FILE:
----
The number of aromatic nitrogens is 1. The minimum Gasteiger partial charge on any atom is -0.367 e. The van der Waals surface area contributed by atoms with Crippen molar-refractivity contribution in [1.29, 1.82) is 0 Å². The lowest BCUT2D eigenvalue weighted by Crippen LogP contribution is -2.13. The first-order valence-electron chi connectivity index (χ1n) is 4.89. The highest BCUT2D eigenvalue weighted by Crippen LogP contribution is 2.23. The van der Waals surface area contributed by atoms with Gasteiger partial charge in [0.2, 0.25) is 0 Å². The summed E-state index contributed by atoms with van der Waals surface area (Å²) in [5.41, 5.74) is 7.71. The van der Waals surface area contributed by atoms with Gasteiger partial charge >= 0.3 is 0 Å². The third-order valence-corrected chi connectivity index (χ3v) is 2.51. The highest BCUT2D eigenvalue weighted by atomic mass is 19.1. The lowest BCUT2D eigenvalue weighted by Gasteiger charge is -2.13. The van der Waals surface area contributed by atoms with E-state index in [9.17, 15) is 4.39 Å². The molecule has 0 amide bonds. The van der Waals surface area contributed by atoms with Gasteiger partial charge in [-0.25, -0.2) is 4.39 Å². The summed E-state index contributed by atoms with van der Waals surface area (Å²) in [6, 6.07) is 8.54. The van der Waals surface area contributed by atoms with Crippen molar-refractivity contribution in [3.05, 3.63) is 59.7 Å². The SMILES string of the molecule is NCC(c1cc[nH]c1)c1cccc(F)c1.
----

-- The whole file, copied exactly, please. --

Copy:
The number of aromatic nitrogens is 1. The minimum Gasteiger partial charge on any atom is -0.367 e. The van der Waals surface area contributed by atoms with Crippen molar-refractivity contribution in [1.29, 1.82) is 0 Å². The lowest BCUT2D eigenvalue weighted by Crippen LogP contribution is -2.13. The first-order valence-electron chi connectivity index (χ1n) is 4.89. The highest BCUT2D eigenvalue weighted by Crippen LogP contribution is 2.23. The van der Waals surface area contributed by atoms with Gasteiger partial charge in [0.2, 0.25) is 0 Å². The summed E-state index contributed by atoms with van der Waals surface area (Å²) in [5.41, 5.74) is 7.71. The van der Waals surface area contributed by atoms with Gasteiger partial charge >= 0.3 is 0 Å². The third-order valence-corrected chi connectivity index (χ3v) is 2.51. The highest BCUT2D eigenvalue weighted by atomic mass is 19.1. The lowest BCUT2D eigenvalue weighted by Gasteiger charge is -2.13. The van der Waals surface area contributed by atoms with E-state index in [9.17, 15) is 4.39 Å². The molecule has 0 amide bonds. The van der Waals surface area contributed by atoms with Gasteiger partial charge in [-0.25, -0.2) is 4.39 Å². The summed E-state index contributed by atoms with van der Waals surface area (Å²) in [6, 6.07) is 8.54. The van der Waals surface area contributed by atoms with Crippen molar-refractivity contribution in [3.05, 3.63) is 59.7 Å². The SMILES string of the molecule is NCC(c1cc[nH]c1)c1cccc(F)c1.